Just when you thought you have grasped the meaning of being a parent, the child enters adolescence. Again, from the beginning everything seems to be so difficult, you don’t know what is right/wrong, there is always shouting and talking, and anxiety about whether they will ever get over it. For the next 6 years or so unfortunately, they will have to be patient. It may sound unbelievable, but teenagers want their parents to be their friends too.
What they really ask of their parents is to listen to their thoughts, joys, fears, dilemmas. Very quickly parents will tell them what to do and how, (out of love of course), instead of respecting their own way or thought process in making a decision. When the teenager feels heard, then a suggestion or opinion will be more easily accepted.
Listening is an art that needs practice. It might help if you saw a little of their side:
• The need for independence.
As they grow older they must separate from their parents and learn to function, thrive and compete with others of their kind. They want to be independent, to make their own decisions, to be in control of their lives. That is why they often do the opposite of what they are told.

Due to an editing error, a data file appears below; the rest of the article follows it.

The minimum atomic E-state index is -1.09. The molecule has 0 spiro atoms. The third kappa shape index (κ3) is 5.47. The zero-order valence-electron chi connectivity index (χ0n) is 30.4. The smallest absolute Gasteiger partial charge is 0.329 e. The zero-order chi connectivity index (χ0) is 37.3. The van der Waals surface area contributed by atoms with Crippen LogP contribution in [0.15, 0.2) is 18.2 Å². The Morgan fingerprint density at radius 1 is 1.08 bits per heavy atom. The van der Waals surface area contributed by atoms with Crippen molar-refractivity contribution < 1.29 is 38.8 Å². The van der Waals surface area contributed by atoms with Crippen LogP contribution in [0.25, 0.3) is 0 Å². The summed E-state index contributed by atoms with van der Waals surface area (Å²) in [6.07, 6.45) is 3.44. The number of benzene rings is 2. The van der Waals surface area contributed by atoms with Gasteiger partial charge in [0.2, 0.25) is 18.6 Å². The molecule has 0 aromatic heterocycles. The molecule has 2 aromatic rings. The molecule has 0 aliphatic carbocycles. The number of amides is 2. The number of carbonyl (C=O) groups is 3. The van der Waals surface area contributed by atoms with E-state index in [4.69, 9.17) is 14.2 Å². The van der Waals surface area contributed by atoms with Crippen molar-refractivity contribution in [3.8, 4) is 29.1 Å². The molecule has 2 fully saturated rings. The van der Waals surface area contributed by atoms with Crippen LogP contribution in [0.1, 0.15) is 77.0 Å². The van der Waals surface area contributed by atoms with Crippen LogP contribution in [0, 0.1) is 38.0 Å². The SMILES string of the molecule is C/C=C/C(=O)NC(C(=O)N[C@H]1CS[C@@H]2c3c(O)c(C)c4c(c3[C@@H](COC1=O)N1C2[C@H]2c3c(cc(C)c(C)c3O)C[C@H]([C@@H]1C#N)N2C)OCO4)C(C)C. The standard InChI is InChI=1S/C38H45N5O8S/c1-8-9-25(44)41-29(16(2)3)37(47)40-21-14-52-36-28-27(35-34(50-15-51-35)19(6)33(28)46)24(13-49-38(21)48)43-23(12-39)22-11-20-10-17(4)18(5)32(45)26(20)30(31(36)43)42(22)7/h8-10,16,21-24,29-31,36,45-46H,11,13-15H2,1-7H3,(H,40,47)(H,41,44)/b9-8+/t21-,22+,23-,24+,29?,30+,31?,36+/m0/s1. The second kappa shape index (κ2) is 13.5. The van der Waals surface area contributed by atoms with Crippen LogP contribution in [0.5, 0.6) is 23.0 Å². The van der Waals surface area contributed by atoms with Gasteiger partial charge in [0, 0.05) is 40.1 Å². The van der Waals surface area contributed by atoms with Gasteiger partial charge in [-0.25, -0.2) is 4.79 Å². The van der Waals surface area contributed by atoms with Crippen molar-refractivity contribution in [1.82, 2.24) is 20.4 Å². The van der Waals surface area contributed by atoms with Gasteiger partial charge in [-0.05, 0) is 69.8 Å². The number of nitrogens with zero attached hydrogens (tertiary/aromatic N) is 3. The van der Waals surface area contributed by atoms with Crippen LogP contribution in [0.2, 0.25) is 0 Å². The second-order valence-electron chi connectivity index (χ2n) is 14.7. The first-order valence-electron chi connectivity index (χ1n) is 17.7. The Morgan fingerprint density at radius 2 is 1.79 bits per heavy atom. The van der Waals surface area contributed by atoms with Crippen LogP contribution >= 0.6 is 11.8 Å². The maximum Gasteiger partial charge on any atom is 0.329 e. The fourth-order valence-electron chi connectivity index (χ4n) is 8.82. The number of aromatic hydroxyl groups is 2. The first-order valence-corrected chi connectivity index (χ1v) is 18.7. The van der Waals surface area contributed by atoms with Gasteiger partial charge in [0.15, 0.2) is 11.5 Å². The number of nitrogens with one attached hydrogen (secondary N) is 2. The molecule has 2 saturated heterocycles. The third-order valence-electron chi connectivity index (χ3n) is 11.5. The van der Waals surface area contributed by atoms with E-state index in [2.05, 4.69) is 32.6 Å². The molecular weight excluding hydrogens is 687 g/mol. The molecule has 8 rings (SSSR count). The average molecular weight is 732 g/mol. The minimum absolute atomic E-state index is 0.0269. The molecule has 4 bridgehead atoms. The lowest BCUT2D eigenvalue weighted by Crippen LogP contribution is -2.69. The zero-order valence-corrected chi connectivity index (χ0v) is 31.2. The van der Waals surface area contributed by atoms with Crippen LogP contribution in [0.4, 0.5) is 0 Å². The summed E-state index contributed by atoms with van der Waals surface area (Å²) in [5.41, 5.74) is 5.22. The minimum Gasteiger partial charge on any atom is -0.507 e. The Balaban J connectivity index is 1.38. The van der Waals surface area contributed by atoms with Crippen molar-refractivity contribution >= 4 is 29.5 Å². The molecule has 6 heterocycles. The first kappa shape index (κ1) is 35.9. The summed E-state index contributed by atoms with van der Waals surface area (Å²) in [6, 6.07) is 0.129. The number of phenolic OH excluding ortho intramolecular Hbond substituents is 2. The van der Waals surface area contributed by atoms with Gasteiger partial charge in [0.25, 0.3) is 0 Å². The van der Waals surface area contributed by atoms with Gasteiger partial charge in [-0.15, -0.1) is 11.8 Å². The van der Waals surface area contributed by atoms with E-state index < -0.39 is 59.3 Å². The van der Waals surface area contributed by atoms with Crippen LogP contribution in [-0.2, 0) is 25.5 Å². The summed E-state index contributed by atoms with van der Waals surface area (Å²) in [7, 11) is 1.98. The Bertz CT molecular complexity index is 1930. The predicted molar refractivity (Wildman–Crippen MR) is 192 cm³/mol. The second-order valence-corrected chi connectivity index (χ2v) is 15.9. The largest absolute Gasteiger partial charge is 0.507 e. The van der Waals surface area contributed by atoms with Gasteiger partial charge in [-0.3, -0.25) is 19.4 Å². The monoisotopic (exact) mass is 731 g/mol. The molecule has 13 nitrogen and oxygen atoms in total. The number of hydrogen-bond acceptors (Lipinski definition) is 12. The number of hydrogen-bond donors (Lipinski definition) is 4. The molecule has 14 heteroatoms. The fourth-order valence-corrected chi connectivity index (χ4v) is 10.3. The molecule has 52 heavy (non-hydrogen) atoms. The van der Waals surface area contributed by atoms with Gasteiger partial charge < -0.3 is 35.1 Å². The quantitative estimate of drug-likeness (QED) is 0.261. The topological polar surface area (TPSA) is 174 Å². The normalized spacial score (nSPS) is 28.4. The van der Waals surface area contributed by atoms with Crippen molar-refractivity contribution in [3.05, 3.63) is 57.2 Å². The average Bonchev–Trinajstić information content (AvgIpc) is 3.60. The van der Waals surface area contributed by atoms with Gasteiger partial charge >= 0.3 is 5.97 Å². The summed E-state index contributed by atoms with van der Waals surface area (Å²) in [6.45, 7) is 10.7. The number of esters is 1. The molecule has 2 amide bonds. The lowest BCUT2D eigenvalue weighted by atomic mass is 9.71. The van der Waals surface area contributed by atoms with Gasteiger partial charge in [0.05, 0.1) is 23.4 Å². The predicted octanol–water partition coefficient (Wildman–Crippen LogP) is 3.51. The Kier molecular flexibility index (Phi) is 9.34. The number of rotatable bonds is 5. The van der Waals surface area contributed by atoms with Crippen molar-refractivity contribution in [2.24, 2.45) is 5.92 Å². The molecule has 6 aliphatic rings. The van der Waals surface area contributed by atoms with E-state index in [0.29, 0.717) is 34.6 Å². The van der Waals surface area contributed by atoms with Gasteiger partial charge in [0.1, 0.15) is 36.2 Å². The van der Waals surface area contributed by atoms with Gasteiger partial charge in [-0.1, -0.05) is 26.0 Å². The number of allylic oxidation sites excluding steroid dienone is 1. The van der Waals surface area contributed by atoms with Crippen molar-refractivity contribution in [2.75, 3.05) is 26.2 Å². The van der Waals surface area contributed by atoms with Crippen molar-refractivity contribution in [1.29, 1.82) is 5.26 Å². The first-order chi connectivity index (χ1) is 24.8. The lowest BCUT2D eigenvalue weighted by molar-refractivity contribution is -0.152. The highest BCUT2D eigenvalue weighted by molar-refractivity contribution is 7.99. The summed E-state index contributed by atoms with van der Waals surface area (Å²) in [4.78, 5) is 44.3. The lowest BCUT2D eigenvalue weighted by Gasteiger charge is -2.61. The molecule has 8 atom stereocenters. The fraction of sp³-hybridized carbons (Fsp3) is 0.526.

• Communication problems.
Lies: usually occur when a teenager feels that their opinion will not be heard, but neither will it be respected. This hurts their relationship, and he hides them or no longer asks for permission. It’s not the easiest thing to have honest conversations with your child. How much honesty can you tolerate? You may not be ready to hear about his nights out, relationships, etc. How honest the teenager is depends on how openly the parents communicate with him.
• They test the limits
This usually happens for a number of reasons. Not only to expand their independence, gain new experiences, but also to test their relationship with their parents. As if asking ‘Do you see me? Am I important enough to you to watch what I do? What are the consequences if I break this rule?’ They want to know about their parents, about their relationship, and if they know what the limits of their freedom are, they feel safer.
What can I do;
• Treat them with respect. Hear what they have to say. Don’t underestimate them, and avoid phrases like: “You’re still young and don’t understand”.
• Don’t be absolute but willing to adjust a rule if needed. Negotiate.
• Affirm your love at every opportunity. That this is the reason for your actions, decisions, not the need to be in control.
• Give them responsibilities.
• Ask the right questions without seeming like you’re interrogating. To feel that they can come to you and not be afraid.
• Talk to them as if they were adults, but remember that they are still children. It helps them feel like you’re making an effort to understand and that you make time for them.
At Counselling Kenya, we create a non-judgemental, collaborative partnership with your teen so they can freely explore their challenges and emerging identities. Help your teen thrive by reaching out to a counsellor today! Call 0741123944